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Zipperer L, Ryan R, Jones B. J Patient Saf Risk Manag. 2022;Epub Aug 2.
Implicit biases and stigma can negatively impact health care provided to patients with substance use disorders such as alcohol use disorder (AUD). This narrative review concluded that patients with AUD are frequently undiagnosed and not appropriately referred for treatment or treated. The authors cite barriers to effective care for patients with AUD, including poor integration and coordination between medical care and behavioral health care in the United States.

ECHO-Care Transitions (ECHO-CT) intends to ensure continuity of care and alleviate the risk of patient safety issues, notably medication errors, occurring because of hospital transition. With funding from the Agency for Healthcare Research and Quality, Beth Israel Deaconess Medical Center (BIDMC) adapted Project Extension for Community Healthcare Outcomes (ECHO) to connect receiving multidisciplinary skilled nursing facility (SNF) teams with a multidisciplinary team at the discharging hospital.

Morris S, O’Hara J. Pharmacuetical Journal. February 26, 2021.

It is a challenge to track medical errors that take place in the home environment, yet it is understood they happen and can cause harm. This article discusses errors that parents make in providing medications to their children. The authors advocate for engaging parents as partners to improve care safety in the home.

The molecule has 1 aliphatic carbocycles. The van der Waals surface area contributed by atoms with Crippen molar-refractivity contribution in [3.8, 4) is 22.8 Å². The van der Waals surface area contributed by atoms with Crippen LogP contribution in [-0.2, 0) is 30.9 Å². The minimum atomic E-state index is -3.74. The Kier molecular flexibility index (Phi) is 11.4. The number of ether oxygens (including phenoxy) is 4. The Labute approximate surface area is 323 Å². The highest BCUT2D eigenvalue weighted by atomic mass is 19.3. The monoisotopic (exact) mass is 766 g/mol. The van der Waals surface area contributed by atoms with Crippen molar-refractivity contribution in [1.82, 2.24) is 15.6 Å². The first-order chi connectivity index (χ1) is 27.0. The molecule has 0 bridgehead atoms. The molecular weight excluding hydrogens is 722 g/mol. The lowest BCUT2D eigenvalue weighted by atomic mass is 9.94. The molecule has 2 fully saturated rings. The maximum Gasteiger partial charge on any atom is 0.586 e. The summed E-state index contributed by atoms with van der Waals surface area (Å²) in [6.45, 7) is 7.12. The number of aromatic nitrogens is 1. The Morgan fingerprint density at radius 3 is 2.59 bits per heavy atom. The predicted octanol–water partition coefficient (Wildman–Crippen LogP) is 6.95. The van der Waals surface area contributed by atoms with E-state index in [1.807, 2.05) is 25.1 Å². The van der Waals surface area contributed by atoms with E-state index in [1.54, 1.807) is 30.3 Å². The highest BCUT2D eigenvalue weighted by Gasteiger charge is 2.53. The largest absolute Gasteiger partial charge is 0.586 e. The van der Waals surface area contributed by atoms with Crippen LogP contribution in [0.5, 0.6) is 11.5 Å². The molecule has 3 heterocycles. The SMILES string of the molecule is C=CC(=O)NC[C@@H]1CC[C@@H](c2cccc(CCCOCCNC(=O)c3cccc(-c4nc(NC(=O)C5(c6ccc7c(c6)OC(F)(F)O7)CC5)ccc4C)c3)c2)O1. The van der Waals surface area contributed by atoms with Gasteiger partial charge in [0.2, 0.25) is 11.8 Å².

After a breast mass was identified by a physician assistant during a routine visit, a 60-year-old woman received a diagnostic mammogram and ultrasound. The radiology assessment was challenging due to dense breast tissue and ultimately interpreted as “probably benign” findings. When the patient returned for follow-up 5 months later, the mass had increased in size and she was referred for a biopsy.

Lerner JE, Martin JI, Gorsky GS. Sex Res Social Pol. 2020;18:409-426.
This study used national survey data to examine avoidance of healthcare services among transgender, gender nonconforming, and non-binary people. Researchers found that nearly one quarter of respondents reported not seeking healthcare when necessary because they anticipated being disrespected or mistreated by healthcare professionals. Previous experience with certain discriminatory behavior such as invasive questions, refusal of care, verbal harassment, as well as cost and needing to educate providers, were strong predictors of healthcare avoidance.